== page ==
If Mr Heng Cho Choon had spent time in Bukit Brown beyond a cursory glance, he would know that it is replete with history and culture ("Bukit Brown not worthy of World Heritage status"; last Saturday).
This can be summarised in three important points.
One, the tombstones are not, as Mr Heng states, all broken.
Many are well-preserved examples of Chinese grave architecture, exemplifying the best of Chinese stonemasonry, using specially imported stone to accomplish.
Two, as Mr Edwin Pang pointed out last Wednesday ("Bukit Brown deserves World Heritage status, too"), many of Singapore's pioneers are buried in Bukit Brown, including Cheang Hong Lim, Lim Nee Soon, Lim Chong Pang and Chew Boon Lay.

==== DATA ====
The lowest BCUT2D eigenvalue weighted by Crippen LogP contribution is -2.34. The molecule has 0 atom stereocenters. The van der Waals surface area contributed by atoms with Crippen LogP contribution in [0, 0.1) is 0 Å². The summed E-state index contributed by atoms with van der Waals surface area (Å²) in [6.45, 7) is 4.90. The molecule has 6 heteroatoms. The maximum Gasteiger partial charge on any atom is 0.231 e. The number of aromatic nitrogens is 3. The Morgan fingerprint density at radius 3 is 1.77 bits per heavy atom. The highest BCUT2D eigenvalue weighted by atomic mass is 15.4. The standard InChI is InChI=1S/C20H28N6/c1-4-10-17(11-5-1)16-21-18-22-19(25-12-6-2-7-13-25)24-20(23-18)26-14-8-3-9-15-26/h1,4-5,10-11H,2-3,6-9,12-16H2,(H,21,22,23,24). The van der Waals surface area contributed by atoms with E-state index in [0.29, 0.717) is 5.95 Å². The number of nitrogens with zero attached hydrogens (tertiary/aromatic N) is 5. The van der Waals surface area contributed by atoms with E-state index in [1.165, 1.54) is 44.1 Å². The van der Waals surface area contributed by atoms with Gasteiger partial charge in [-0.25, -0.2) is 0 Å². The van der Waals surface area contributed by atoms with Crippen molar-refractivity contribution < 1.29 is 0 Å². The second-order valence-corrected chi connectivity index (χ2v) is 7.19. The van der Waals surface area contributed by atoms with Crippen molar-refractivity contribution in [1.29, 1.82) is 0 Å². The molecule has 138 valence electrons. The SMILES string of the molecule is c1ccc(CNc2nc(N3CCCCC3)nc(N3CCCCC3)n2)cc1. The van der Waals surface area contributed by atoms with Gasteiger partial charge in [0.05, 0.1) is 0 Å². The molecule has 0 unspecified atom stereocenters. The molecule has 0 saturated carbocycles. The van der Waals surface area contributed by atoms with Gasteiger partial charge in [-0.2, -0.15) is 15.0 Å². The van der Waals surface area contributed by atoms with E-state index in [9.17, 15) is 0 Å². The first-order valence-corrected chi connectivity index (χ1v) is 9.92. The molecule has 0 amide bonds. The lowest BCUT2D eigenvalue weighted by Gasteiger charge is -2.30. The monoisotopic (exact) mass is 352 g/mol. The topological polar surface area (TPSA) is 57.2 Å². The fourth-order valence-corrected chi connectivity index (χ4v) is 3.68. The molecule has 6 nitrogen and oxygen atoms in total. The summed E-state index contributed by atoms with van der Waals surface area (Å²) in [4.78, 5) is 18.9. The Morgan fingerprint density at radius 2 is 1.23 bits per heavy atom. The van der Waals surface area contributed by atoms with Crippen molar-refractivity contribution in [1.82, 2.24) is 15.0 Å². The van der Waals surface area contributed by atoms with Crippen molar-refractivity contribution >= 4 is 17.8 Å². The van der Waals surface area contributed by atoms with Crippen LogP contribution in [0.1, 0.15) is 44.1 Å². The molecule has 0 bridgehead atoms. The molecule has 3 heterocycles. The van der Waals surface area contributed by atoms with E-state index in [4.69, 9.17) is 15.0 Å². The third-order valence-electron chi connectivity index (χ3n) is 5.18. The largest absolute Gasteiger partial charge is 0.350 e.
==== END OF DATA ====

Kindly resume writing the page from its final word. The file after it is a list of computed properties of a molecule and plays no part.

Three, Bukit Brown achieved World Monuments Fund Watch List status last year, a testament to its significance as part of a global heritage.
I have spent three years documenting Bukit Brown in both a personal and professional capacity, and during this time, have developed a deep appreciation for the cemetery - it is a connection to the past, a reminder of the sacrifices made by our ancestors.
If we dismiss every place in Singapore because of a lack of space or in the name of becoming a First World country, we risk forgetting where we began.
If there is any other place in Singapore worth considering as a Unesco World Heritage Site, it is Bukit Brown Cemetery.